Assessing risk of HIV and hepatitis C among people who inject drugs in East Africa: findings from a rapid assessment
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Rapid assessment cross-sectional surveys and qualitative interviews were conducted among people who inject drugs (PWID) in Burundi and Uganda, as well as key informants working with drug users, to assess risk associated with HIV and hepatitis C (HCV). A total of 127 PWID were recruited in Burundi and 125 in Uganda of which the majority were male and aged between 24 and 26 years. Blood samples were collected in Burundi to test for antibodies to HIV, HCV and B Surface Antigen (HBsAg). Heroin was mainly injected in Uganda and Burundi with a small minority injecting crack/cocaine. Half of participants in Burundi, and 86% in Uganda had been HIV tested. The minority had been tested for HCV in any site (5-7%). HIV prevalence from the serological testing in Burundi indicated that 10% tested positive for antibodies to HIV, 6% to HCV and 9% to HBsAg. Qualitative data suggested that structural factors including costs of needle/syringes as well policies prohibiting pharmacies selling injecting equipment to PWID were related to reuse and sharing of needles/syringes among PWID, despite awareness HIV transmission risk. Police arrest was common in Burundi and Uganda and the use of bribes by police compounded existing high levels of poverty. Findings accentuate the need for policy shifts to enable easier access to clean injecting equipment, increased availability of HIV and HCV testing and increased access to affordable drug treatment and introduction of opioid substitution therapy. Specific attention is needed to the potential for sexual transmission of HIV among this population.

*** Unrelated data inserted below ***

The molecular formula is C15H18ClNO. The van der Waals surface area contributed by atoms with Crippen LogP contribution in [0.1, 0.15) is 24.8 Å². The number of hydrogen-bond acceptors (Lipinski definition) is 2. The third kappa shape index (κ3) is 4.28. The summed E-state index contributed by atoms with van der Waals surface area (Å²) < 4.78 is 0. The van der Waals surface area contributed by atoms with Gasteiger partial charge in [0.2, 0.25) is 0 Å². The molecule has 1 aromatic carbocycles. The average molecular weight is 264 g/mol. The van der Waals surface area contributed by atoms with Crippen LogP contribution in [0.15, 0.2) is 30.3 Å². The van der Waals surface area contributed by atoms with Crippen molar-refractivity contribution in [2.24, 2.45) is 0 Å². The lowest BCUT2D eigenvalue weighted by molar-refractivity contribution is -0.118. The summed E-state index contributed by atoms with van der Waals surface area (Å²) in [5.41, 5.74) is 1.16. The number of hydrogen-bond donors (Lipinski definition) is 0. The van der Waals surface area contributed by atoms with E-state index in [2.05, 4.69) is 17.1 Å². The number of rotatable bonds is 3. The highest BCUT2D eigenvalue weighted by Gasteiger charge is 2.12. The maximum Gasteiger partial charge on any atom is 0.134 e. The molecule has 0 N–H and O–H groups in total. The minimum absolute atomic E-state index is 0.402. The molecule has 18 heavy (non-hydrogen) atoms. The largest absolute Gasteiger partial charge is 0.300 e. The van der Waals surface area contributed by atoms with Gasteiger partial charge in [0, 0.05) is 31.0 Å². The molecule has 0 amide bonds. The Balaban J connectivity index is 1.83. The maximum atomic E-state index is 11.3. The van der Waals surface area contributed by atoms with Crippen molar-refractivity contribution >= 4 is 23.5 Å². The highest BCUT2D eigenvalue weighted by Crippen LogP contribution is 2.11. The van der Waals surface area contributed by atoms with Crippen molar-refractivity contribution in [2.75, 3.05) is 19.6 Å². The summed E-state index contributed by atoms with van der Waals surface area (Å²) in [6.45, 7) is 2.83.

- Medical and Health Sciences